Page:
There are ultimate ways to end the most glittering of careers. As Billy McNeill was carried aloft by team-mates across the Hampden turf in May 1975, after turning in a typically dominant defensive display to captain his Celtic team to a Scottish Cup final victory over Airdrie that earned him the 23 winners’ medal of an 18-year senior career, it was considered he had bowed out in the most perfect fashion.
Two months earlier, McNeill had turned 35. The dunts and pains accumulated in consistently putting his body on the line for almost two decades as he became the greatest warrior for a Scottish team that charged the continental citadel to claim a first European Cup for a non-Latin side in 1967, had begun to catch up with him.
In that 1974-75 season, as Jock Stein’s Celtic came apart in their bid to claim a 10th straight league crown, McNeill had started to feel the affects.
“I should be rested,” he told the Scotsman’s John Raffery during that campaign. “I’m getting little strains I never used to get and the aches take longer to clear up. I need resting but we’ve nobody ready to step in.” No-one indeed, with Celtic minus McNeill - and Stein forced to take time out of the game following a near fatal car-crash - ending up trophyless for the first season in a decade as Rangers helped themselves to a treble the following year.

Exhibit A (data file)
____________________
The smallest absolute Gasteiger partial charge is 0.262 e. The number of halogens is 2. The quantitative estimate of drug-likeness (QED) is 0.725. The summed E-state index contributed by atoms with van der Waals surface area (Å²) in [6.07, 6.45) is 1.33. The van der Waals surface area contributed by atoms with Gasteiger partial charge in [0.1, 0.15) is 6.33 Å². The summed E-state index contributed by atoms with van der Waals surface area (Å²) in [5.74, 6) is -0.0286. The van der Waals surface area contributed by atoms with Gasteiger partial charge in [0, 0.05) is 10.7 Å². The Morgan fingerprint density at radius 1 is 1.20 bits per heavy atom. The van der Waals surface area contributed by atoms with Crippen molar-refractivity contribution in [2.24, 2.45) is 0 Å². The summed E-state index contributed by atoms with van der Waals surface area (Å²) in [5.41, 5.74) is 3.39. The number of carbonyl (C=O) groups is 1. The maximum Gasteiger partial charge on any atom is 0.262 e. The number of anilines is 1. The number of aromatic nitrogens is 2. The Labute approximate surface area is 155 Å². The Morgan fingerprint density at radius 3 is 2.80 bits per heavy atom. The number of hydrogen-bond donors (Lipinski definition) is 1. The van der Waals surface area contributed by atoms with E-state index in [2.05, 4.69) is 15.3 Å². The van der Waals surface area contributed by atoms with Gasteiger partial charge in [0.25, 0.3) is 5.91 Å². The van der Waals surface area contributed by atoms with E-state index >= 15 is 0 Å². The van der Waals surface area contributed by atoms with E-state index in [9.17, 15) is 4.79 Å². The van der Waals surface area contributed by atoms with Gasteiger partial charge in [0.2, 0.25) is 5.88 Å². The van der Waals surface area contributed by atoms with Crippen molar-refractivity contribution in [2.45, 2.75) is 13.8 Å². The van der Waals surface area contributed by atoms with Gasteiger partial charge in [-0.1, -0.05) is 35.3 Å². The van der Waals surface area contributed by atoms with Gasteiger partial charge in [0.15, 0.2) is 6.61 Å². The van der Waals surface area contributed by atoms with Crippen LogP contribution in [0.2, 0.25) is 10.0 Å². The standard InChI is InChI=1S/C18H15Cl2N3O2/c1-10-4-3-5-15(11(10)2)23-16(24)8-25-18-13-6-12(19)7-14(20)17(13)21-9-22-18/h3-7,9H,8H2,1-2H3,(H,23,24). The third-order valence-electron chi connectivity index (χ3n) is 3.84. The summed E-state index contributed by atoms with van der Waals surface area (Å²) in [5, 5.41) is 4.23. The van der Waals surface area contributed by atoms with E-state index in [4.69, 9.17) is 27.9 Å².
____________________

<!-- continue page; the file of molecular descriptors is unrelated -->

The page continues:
McNeill later said that he felt he had it in him to play on one or two more seasons with the right management of his body. But this towering figure was never a man who could have been satisfied, or find a satisfactory role, if his stature was in any way diminished.
As he was in being chaired off during the celebrations of his final senior outing, McNeill had to be a stand-out, rising above all others, in triumph. That is how we remember him as a player, and how he engaged, and won, in his joust with footballing mortality.